Gila County superintendent ‘very concerned’ about reopening schools
PHOENIX — The decision over whether to open schools for students is weighing heavily on the mind of a superintendent of a small school district in southeastern Arizona that lost a teacher to the coronavirus earlier this summer.
Jeff Gregorich, superintendent of the Hayden-Winkelman Unified School District, said he understands the benefits of in-person learning and knows some parents need a place to send their kids during the day.
“But right now in the middle of a pandemic and knowing we’re in one of the hotspots, I’m very concerned for the safety of the kids and our staff,” he said.
Gregorich is worried students could get COVID-19 at school and take it home to their families. He noted many of the students are Latinos and live in multigenerational families.
He also can’t imagine losing another teacher to the coronavirus. His school district already lost Kimberly Byrd, a first-grade teacher whom he described as “a superstar teacher.”
Byrd, who had been at the district since 1982, was teaching a virtual summer school along with two other teachers. They shared a room but had their own work areas in different parts of the room and constantly wiped down their spaces.
Despite taking these and other safety precautions, they all got COVID-19. Byrd died from it on June 26 and the other teachers recovered.
“The teachers are very scared,” Gregorich said. “Our staff is very concerned and, of course, since we’ve had more cases even more so.”
Over the last few weeks, four more employees in the district have tested positive for COVID-19, bringing the total to seven. A few more are waiting for their results.
“We’re a small school district. We only have 60 employees, including teachers,” Gregorich said. “So a large percent of our staff has gotten the coronavirus, and we haven’t even brought the students into the equation, which is very concerning.”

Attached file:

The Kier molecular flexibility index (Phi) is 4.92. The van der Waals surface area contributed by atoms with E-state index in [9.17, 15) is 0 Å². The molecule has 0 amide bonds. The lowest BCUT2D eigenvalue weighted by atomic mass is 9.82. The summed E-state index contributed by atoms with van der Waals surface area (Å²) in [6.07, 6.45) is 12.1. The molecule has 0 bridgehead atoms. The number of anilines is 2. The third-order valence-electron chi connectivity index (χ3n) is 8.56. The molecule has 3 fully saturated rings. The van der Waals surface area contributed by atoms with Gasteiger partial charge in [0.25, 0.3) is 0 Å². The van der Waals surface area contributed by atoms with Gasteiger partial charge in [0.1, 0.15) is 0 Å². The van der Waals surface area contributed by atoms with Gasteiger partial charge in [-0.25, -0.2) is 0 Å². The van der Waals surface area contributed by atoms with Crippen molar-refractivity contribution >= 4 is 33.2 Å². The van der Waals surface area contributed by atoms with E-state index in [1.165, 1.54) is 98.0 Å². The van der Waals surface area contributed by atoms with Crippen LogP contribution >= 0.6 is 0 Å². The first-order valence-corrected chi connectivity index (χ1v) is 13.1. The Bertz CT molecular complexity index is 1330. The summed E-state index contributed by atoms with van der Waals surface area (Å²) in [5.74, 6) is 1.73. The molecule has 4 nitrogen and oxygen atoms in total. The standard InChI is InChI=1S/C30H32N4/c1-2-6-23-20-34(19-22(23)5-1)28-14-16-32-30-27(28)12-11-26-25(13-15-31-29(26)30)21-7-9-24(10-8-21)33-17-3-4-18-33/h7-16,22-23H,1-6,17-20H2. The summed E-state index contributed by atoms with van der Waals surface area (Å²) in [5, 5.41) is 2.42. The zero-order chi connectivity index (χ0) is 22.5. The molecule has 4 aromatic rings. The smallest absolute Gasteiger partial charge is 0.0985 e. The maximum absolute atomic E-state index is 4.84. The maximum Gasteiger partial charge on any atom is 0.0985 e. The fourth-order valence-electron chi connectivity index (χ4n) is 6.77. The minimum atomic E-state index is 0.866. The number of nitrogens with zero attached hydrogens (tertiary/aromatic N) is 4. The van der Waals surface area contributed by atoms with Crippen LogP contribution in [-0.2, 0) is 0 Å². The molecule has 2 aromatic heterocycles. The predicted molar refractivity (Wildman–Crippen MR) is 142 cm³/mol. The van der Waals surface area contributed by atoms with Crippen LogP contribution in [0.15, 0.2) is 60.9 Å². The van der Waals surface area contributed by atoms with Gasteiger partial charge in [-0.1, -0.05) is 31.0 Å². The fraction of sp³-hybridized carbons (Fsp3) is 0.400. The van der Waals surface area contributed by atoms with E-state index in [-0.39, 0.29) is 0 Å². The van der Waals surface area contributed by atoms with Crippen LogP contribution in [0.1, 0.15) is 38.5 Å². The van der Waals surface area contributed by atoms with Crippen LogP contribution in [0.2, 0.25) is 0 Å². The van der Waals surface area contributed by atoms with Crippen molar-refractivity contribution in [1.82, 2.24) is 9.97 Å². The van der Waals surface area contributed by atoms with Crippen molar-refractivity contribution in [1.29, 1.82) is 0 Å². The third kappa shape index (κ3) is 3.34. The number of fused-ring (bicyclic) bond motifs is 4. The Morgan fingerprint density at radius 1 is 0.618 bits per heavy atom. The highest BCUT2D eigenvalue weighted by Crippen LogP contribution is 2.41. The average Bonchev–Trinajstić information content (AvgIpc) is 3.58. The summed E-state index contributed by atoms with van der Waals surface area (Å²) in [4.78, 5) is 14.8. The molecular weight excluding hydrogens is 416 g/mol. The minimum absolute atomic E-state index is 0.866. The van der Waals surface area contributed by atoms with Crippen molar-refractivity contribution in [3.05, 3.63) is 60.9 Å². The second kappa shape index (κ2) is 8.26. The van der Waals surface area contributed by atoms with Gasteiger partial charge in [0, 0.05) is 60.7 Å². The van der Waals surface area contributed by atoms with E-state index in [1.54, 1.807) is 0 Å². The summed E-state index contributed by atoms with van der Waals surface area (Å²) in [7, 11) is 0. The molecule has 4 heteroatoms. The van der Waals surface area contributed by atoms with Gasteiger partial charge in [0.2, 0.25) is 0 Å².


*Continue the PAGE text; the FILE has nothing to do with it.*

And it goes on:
The Hayden-Winkelman Unified School District plans to offer online learning for at least the first quarter of the school year, with classes starting Sept. 8. All students will be assigned iPads and provided hotspots if they don’t have internet access at home.
Gregorich said he and governing board members are considering extending online learning, but a big concern is losing out on funding if they don’t open schools for in-person learning.
Gov. Doug Ducey’s plan for reopening schools notes schools will get 5% more in funding for each student who attends classes in person. The governor’s executive order also states schools will be eligible to get grant funding “to address any potential shortfall that might occur” if they open their doors to some students starting on Aug. 17.
“That is weighing heavily on what we’re facing right now,” Gregorich said. “We’re really in the process of really thinking about how we could possibly expect us to keep kids safe when we’re having trouble keeping ourselves safe without students in the equation.”
He added superintendents in other small communities share similar concerns.
“We went into education to decide what curriculum is best, what strategies we are going to use to teach our little ones — and now we’re having to decide life and death decisions,” he said.
“None of us ever imagined we would have to make this type of decision.”
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